10. I stopped doing cards perhaps 10 years ago. I still wanted to do them, and would even get the photos of the kids printed on cards, but I wasn't getting them sent out. I tried organizing them early and sending them out right after Thanksgiving, but I found I had trouble making that happen, too. After a couple of years of ending up with the stack of unsent cards, I decided just to stop doing it. I regret it, a bit, now, because I'm also not on Facebook, and the Christmas greetings were my only connection to some of my old friends. When I stopped sending cards, people stopped sending them to me, and now I get very few. Many of those connections are gone, now, and I never hear from them. As long as you won't regret not GETTING cards any more, I think it's fine to stop sending them. But realize that once you stop, others will take you off of their lists.
  11. The services available will depend on where you live and also what each organization determines that the needs are. The above are just examples of things that we've discovered in our area so far. I also thought it may be helpful for DS to be able to advocate for himself by naming his diagnosis, should he so choose. One of the problems for employment for him is that he can come across as uninterested or unwilling, when really he has communication barriers that make him appear to not care, even if he does (he has a flat facial expression and does not interact much verbally). He also can misunderstand what to do and fail to ask questions. Employers may be confused by these things, and we thought that it may help him to be able to say, "I am on the spectrum." Whether he will want to or need to or not, I don't know. But it's something that might help him. It's an option now for him, whereas it was not before. His previous list of diagnoses was long and cumbersome, and it would not help him advocate for himself very well by naming them. Many people do not disclose to employers. It's a personal choice, of course. Sometimes employers will know that disabilities are at play anyway, if job coaching or other services were involved when they obtained the job. But having the diagnosis does give that option, should DS choose to disclose.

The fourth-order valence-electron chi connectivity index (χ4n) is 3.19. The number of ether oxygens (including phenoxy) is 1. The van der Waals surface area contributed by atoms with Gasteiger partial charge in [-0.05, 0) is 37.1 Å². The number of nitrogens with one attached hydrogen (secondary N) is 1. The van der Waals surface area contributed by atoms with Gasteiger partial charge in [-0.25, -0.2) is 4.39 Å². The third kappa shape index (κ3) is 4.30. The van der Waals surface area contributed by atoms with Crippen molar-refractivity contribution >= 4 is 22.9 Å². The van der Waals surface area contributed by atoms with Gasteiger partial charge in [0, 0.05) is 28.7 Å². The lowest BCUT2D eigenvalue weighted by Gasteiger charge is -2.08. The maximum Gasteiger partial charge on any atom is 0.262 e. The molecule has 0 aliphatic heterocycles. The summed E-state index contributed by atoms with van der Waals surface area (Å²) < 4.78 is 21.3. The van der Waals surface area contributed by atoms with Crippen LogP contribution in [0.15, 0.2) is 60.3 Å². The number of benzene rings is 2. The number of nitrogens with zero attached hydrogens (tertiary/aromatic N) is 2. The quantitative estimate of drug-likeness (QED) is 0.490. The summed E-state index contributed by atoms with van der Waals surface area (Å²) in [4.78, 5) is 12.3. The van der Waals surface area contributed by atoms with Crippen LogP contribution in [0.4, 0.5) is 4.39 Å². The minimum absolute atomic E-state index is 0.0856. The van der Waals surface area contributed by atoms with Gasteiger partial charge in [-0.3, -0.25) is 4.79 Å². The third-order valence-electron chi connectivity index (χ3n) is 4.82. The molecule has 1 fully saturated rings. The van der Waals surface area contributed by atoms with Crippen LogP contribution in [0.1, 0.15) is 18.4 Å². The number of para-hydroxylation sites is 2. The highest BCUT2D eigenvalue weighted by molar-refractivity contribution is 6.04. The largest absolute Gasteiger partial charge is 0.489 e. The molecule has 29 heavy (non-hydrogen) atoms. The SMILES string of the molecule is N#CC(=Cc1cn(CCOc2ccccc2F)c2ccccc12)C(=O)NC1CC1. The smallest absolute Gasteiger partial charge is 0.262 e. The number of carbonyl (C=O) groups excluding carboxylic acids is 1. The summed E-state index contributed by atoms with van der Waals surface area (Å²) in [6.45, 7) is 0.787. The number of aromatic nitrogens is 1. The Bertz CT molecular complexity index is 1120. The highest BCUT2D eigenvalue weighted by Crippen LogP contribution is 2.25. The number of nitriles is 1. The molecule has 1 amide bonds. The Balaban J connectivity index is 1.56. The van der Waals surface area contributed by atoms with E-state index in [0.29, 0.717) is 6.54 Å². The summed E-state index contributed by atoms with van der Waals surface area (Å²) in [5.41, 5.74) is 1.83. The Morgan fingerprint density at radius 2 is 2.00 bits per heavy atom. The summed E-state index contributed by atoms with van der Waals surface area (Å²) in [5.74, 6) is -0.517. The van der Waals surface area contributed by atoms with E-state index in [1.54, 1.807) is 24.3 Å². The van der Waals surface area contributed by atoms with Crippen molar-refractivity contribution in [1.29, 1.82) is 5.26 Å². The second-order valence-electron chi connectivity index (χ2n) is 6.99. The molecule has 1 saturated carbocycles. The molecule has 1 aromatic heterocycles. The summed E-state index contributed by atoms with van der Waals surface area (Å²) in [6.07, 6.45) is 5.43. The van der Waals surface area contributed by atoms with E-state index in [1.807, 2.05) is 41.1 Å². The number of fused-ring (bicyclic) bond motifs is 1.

12. Getting help preparing for employment is our number one priority. Because DS will not be going to college, he needs to have some work skills by graduation. But there are other things that he needs help with, and having the diagnosis makes it easier. Driving, for example. DS also has ADHD and very weak visual spatial skills, so we expect driving to be very hard for him. Getting his license and being a good driver will make having a job and being independent much, much easier. The county and state services will help pay for driving services. So, he is scheduled first for an OT evaluation to determine driving readiness, and the county will pay for a portion of that bill. If he needs OT to get ready, and if our insurance won't cover it, the county can help pay for the additional OT. If he can't pass the road rules test to get his temps, the state will pay for a private tutor to help him prepare for the test. If he needs adaptive driving lessons once he has his temps, the county can help pay for those. We've been told that it can cost $5000 or more for these services, so we are glad to be able to have help with that. DS does not take instruction well from DH and me (we can get him to cooperate usually, but he gets angry and it's frustrating for everyone), so we are not sure that we will be able to teach him to drive. DS can also get help from the county with personal skills, like learning how to shop for food, prepare meals, clean up after himself, etc. If he is unable to drive, the county can provide transportation to work or appointments. After he ages out of the teen services and is expected to be more independent, he can get help paying for medication or therapy appointments, and he can have a job coach and help with finding living arrangements, if needed. Although we consider it our primary responsibility to build these skills, DS is delayed in some areas, and sometimes he can learn better from someone outside the family.